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 Table of Contents    
Year : 2021  |  Volume : 53  |  Issue : 3  |  Page : 248-249

Written informed consent to virtual e-consent in clinical research: Changing necessity during COVID times

Scientist C, Division of Reproductive Biology, Maternal & Child Health, Indian Council of Medical Research, New Delhi, India

Date of Submission27-Apr-2021
Date of Decision04-May-2021
Date of Acceptance14-May-2021
Date of Web Publication22-Jun-2021

Correspondence Address:
Dr. Apoorva Mathur
Scientist C, Division of Reproductive Biology, Maternal & Child Health, Indian Council of Medical Research, New Delhi
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Source of Support: None, Conflict of Interest: None

DOI: 10.4103/ijp.ijp_331_21

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How to cite this article:
Mathur A. Written informed consent to virtual e-consent in clinical research: Changing necessity during COVID times. Indian J Pharmacol 2021;53:248-9

How to cite this URL:
Mathur A. Written informed consent to virtual e-consent in clinical research: Changing necessity during COVID times. Indian J Pharmacol [serial online] 2021 [cited 2023 Oct 2];53:248-9. Available from: https://www.ijp-online.com/text.asp?2021/53/3/248/318970


The informed consent process is an ethical and legal requirement of clinical trials. It is a continuous process between the trial subject and the investigator. This process of obtaining informed consent starts before the commencement of the trial and continues as long as the subject remains enrolled in the study.

Intense conversations between the investigator and subject are required to make the subject understand the risk and benefits, his/her rights, and what to do if something goes wrong during the trial period. This helps the subject in taking a voluntary decision regarding his/her participation in the trial. The consenting process has to be in the language which the subject understands and is able to assimilate. The use of audio-visual aids and supporting literature can be used to enhance the process.[1] In this manner, it has to be truly “understood consent.” The New Drugs and Clinical Trials Rules, 2019 provides the provision of audio-visual consenting to ensure this in vulnerable subjects.

In 2015, the United States Food and Drug Administration released a guidance document on process of obtaining informed consent through electronic means. The electronic informed consent (e-IC) as it is referred to involves the use of electronic media to obtain and document the informed consent. In this process, the study-related information can be conveyed using text, graphics, audio, video, live chats, interactive websites, etc., to create an effective means of communication with the trial subject. The guidance also gives recommendations on the procedures to help ensure that the rights, safety, and welfare of human subjects are well protected.[2]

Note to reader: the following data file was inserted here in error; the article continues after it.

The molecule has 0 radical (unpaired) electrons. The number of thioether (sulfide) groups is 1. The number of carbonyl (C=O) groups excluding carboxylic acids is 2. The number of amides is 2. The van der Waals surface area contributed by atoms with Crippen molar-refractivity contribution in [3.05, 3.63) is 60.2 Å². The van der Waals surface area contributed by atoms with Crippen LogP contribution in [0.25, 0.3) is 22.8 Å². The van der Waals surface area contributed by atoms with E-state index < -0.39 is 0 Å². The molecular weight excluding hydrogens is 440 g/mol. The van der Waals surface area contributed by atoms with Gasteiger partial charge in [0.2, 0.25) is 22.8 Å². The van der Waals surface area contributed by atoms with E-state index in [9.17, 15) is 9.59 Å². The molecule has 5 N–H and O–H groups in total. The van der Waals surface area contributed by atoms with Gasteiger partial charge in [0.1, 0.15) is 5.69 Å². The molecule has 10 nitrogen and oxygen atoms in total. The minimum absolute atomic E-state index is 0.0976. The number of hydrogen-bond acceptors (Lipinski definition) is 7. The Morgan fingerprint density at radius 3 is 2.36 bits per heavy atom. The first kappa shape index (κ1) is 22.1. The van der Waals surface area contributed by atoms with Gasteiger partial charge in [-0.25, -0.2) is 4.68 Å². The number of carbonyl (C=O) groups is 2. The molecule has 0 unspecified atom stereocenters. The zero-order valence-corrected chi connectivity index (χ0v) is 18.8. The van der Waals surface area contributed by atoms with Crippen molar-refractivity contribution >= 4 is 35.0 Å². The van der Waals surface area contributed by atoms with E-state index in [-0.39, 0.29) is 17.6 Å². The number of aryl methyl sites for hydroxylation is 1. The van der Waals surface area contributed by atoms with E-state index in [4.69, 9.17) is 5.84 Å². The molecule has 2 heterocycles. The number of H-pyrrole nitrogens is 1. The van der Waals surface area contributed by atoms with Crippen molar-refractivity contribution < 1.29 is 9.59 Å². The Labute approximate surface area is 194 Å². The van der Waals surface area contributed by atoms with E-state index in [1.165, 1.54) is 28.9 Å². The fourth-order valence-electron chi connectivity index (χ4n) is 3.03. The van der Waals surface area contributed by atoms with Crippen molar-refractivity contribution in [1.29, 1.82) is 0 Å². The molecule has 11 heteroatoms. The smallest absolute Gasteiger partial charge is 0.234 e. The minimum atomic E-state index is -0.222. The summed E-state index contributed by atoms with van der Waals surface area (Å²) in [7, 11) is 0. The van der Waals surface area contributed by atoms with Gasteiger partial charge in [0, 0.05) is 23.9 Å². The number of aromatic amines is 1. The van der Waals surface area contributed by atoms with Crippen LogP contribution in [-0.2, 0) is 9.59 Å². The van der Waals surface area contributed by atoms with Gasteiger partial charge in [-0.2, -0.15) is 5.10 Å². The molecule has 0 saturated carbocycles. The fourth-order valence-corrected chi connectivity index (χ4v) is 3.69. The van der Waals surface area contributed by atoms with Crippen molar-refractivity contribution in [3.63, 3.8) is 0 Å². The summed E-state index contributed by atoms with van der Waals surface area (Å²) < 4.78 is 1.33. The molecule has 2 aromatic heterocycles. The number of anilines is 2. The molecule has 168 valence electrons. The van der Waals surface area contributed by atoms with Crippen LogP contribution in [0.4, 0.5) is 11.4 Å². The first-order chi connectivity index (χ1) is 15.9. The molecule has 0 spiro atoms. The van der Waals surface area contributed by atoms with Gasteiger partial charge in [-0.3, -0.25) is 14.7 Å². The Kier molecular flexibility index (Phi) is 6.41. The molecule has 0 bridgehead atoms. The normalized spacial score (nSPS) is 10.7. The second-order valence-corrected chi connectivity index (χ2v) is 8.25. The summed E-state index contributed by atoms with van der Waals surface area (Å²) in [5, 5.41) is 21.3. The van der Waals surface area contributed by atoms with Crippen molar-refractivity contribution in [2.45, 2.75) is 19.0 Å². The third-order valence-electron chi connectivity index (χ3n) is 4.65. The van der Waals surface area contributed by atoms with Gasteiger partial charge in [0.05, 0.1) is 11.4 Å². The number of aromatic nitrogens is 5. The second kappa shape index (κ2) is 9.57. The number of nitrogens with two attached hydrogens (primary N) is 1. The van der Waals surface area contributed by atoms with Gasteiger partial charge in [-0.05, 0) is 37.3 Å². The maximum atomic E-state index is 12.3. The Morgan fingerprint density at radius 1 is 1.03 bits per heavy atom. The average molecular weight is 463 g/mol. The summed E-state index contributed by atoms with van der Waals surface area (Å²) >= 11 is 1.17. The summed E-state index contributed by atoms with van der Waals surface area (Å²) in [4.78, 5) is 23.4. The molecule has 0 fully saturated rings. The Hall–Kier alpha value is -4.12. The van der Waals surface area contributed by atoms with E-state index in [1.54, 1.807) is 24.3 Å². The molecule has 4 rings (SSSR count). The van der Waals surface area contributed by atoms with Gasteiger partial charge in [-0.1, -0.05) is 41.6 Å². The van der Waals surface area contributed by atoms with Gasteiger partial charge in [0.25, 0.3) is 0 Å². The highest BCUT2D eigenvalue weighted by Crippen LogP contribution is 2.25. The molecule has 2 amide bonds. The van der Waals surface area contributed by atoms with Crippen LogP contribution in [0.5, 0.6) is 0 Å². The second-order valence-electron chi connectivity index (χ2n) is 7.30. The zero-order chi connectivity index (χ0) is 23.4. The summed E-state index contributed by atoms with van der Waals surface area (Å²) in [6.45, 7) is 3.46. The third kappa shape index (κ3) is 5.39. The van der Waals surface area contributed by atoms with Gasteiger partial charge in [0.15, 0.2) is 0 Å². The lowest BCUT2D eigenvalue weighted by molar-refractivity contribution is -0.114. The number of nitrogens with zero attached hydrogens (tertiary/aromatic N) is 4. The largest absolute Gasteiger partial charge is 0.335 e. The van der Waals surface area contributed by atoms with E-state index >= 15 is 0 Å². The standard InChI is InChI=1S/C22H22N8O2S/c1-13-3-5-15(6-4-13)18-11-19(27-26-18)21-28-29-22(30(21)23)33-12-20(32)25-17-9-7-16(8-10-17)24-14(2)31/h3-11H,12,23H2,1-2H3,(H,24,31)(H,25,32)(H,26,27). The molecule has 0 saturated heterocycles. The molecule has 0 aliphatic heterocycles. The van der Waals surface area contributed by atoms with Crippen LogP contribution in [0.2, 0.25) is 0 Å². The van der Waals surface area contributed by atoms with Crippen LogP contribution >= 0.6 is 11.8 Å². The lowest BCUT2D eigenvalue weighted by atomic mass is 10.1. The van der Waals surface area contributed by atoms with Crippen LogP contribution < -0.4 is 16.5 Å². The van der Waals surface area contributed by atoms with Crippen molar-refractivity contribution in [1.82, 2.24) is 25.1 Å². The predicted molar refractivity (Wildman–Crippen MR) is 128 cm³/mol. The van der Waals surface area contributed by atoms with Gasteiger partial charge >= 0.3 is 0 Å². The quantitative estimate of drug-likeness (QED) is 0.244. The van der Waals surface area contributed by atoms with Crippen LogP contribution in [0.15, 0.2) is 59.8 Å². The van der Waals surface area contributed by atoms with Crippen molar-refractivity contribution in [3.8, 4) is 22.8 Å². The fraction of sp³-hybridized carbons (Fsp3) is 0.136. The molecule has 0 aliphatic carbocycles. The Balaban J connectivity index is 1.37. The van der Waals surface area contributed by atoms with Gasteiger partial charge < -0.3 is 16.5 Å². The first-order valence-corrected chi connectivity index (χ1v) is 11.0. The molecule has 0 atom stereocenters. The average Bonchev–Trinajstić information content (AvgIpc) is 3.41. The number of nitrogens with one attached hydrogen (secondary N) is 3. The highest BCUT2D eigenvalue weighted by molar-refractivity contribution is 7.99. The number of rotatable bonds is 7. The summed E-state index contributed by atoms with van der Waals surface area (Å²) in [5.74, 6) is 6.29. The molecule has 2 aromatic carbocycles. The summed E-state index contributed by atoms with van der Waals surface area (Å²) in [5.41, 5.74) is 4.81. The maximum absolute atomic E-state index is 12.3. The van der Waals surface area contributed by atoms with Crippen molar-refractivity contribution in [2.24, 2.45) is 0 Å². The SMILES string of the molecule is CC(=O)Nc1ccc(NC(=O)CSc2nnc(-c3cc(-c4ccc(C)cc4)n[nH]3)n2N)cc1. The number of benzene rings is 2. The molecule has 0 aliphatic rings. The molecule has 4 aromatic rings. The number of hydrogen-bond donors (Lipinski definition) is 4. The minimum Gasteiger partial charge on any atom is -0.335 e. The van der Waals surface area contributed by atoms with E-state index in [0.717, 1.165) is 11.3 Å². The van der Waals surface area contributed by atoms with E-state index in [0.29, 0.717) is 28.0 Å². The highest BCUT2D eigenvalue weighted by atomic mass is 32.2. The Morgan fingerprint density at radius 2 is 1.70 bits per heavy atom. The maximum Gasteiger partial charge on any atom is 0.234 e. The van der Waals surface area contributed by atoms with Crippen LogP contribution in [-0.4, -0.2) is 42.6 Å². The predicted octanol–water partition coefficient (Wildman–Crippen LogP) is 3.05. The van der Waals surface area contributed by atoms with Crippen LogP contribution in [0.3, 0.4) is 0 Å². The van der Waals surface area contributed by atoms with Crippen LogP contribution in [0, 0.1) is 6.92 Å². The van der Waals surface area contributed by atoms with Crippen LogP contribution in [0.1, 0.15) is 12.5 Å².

With the growing use of electronic tablets and devices such as iPads and smartphones, for the e-IC process, it must be ensured that the system that supports e-IC is secure with restricted access and ensure confidentiality of the patient's identity.[3] All subject-related information entered into the e-IC must be encrypted. Appropriate archiving and easy retrieval of the electronic documents along with an audit trail are also a very important aspects of the e-consenting process.[2]

An e-IC process often uses an interactive interface, which enhances the subject's ability to understand, retain, and comprehend the study information. This can be done by converting critical information into an easy to understand format using graphics, animations, etc., The system should be easy to use and navigate as well.[4]

The most important advantage of e-IC is ability to collect data from a remote location. This can be particularly advantageous during unforeseen circumstances, such as the present COVID times. The COVID-19 situation has posed many challenges for trials related to innovative strategies (repurposing drugs), new molecules, or widespread vaccine trials. The situation is also challenging for other ongoing clinical trials and commencement of new trials. The primary challenge lies in reaching the subject for screening and consenting amidst the current pandemic restrictions, and the risk involved in face-to-face interaction with the subject, while simultaneously ensuring adherence to the ethical consenting process.

Keeping in mind the above, most of the multicenter field studies are adopting the e-consenting process. There are innovative technology-savvy companies, ready with customized products, to help in switching over to the e-IC process for clinical trials in India. These, however, need validation. It is time that eminent bodies such as Indian Council for Medical Research and Indian Pharmacological Society conduct training and workshops for investigators, particularly of academic institutions, to quickly learn and adopt the technology. The regulator CDSCO can play an important facilitatory role by providing guidance and clarity to the investigators and sponsors in India, for the process of e-IC.

  References Top

Stevens N. Electronic informed consent. Trials 2013;14:91.  Back to cited text no. 1
Commissioner O of the. Guide to Informed Consent. U.S. Food and Drug Administration (FDA); 2020. Available from: https://www.fda.gov/regulatory-information/search-fda-guidance-documents/guide-informed-consent. [Last accessed on 2021 May 04].  Back to cited text no. 2
Wilbanks JT. Electronic informed consent in mobile applications research. J Law Med Ethics 2020;48:147-53.  Back to cited text no. 3
Lunt H, Connor S, Skinner H, Brogden G. Electronic informed consent: The need to redesign the consent process for the digital age. Intern Med J 2019;49:923-9.  Back to cited text no. 4


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